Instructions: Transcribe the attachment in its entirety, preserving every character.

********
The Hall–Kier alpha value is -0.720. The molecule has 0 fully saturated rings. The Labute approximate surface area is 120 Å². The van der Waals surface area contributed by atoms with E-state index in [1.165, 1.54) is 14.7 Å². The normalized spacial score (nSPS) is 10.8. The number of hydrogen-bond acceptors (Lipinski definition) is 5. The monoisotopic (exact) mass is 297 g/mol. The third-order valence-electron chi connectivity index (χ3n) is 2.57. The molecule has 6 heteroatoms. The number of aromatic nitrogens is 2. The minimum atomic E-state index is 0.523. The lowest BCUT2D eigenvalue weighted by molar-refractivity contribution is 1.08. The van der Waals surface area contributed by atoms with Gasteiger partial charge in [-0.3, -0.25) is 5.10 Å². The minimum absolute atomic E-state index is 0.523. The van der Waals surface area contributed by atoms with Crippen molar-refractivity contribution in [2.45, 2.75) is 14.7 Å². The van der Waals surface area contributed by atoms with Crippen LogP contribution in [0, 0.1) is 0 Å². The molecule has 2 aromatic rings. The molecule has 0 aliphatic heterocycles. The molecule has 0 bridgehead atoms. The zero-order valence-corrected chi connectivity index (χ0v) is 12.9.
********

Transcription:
The Hall–Kier alpha value is -0.720. The molecule has 0 fully saturated rings. The Labute approximate surface area is 120 Å². The van der Waals surface area contributed by atoms with E-state index in [1.165, 1.54) is 14.7 Å². The normalized spacial score (nSPS) is 10.8. The number of hydrogen-bond acceptors (Lipinski definition) is 5. The monoisotopic (exact) mass is 297 g/mol. The third-order valence-electron chi connectivity index (χ3n) is 2.57. The molecule has 6 heteroatoms. The number of aromatic nitrogens is 2. The minimum atomic E-state index is 0.523. The lowest BCUT2D eigenvalue weighted by molar-refractivity contribution is 1.08. The van der Waals surface area contributed by atoms with Gasteiger partial charge in [-0.3, -0.25) is 5.10 Å². The minimum absolute atomic E-state index is 0.523. The van der Waals surface area contributed by atoms with Crippen molar-refractivity contribution in [2.45, 2.75) is 14.7 Å². The van der Waals surface area contributed by atoms with Crippen LogP contribution in [0, 0.1) is 0 Å². The molecule has 2 aromatic rings. The molecule has 0 aliphatic heterocycles. The molecule has 0 bridgehead atoms. The zero-order valence-corrected chi connectivity index (χ0v) is 12.9.